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Local Editorials

What’s your flavor, passion?

I’ve been challenged throughout the past two weeks to find my flavor and passion. I will have to say, one of my favorite television characters quotes is “Challenge Accepted.”

I had the chance to network amongst my peers and some of the big names in Iowa journalism at the Iowa Newspaper Association annual convention. I was coming into the show with what most would call an emotional week.

It wasn’t until after the convention, while heading out with a 20 lb. gift basket in hand and realizing Ty Rushing had no idea where he parked his car, that I realized the true comedy of my life’s experience. With the help of a Des Moines police officer, we eventually found Ty’s car, but I couldn’t help but find it funny how, after we left that amazing convention, what we talked about most was how everything we mastermind results in a moment you know you will never live down the rest of your life.

After we pulled into Newton, I headed to the Manhattan to see my friend Danny Whitson play. It was an amazing night with some great country music. It was easy to see I was finding my passion with the music. The night ended with an altercation, which took away from a great night, but it was obvious something was missing.

The night before, Ty and I had been hanging out after watching “The Lego Movie” at the Capitol II Theatre and we decided to have an adult beverage. First, we stopped at the Manhattan, and upon walking in, realized we had walked into a countrified jukebox, which made Ty say, “Let’s get moving around,” the signal we were going to check out the rest of the nightlife in Newton.

The classic, yet distinguished strum of an acoustic guitar coming from the speakers was indication that “Friends in Low Places” by Garth Brooks was being played. All of a sudden, Ty stopped, saying we had to pay our respects to the country legend.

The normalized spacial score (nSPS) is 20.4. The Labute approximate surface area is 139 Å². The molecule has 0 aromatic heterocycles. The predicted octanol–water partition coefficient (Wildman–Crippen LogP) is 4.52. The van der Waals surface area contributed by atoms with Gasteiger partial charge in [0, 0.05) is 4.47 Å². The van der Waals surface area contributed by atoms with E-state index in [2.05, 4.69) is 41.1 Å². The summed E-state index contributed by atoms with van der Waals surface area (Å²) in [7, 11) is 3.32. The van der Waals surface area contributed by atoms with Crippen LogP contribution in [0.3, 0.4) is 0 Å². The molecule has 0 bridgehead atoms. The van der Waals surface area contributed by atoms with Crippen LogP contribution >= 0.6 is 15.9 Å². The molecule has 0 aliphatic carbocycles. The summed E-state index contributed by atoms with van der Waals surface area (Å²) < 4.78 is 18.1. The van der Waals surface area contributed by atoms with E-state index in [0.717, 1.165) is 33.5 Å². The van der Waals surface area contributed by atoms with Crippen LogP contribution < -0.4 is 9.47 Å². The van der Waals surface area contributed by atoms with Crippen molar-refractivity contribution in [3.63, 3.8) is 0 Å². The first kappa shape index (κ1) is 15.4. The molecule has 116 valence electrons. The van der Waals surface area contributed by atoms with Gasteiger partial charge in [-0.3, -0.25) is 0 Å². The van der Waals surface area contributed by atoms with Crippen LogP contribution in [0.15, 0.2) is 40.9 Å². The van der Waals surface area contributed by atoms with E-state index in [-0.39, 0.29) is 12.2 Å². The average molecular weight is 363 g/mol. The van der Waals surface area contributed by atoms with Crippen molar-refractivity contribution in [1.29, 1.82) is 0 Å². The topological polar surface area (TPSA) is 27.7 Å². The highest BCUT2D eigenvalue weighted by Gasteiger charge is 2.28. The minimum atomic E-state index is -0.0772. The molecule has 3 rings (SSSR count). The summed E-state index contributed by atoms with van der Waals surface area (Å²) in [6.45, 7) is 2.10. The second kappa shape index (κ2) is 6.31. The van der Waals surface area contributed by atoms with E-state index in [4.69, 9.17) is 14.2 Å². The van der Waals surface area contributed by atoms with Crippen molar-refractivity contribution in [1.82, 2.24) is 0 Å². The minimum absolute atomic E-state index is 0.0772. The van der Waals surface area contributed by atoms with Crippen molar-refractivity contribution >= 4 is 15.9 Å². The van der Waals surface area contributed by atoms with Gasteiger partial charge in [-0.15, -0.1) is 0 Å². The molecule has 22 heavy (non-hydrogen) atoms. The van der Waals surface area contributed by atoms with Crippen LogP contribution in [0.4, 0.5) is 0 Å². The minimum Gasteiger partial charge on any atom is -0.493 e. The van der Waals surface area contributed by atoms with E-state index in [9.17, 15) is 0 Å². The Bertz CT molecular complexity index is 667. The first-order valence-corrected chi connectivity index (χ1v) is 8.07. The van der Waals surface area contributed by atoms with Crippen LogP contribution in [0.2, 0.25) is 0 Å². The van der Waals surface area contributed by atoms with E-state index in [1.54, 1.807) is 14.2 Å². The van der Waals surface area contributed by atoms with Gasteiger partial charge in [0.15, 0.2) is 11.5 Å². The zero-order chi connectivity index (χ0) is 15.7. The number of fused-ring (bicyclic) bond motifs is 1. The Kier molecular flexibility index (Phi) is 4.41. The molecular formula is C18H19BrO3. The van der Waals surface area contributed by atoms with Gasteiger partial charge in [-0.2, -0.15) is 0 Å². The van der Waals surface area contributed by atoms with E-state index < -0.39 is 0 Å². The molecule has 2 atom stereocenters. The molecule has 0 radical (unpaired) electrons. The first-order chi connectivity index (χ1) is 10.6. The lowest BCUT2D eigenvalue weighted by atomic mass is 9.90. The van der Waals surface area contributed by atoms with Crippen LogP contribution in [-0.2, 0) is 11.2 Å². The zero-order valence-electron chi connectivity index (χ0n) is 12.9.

I was like, “Really?”

So by the end of it, I found my friend is becoming a country music fan and that it was sad he had to stop me to enjoy something country. It was a comical moment, but one question remained.

Why didn’t I stop to enjoy the music? It was obvious something was missing.

In church this past Sunday, we were talking about salt and light. But in that, I found something that made me start smiling, because I found the “something” I was missing.

It’s knowing that, no matter how bad a week can get, I will still find my smile.

Salt is something that can never stand alone, but if you mix it with some meat, veggies, or a fruity beverage, it comes to life.

So what, then, is light? It’s something you need to complete your life, because no one can live in darkness.

It’s joining in with a friend singing off key to a classic song. It’s a pastor dancing on stage holding a single finger up to a children’s song.

It’s an editor taking you under his wing to teach you how to network a convention. It’s a peace, which reminds you of why you are here.

It gives an ultimate strength to be slapped in the face and smile because someone wants you to play at their level, but you know it’s because you’re doing something right.

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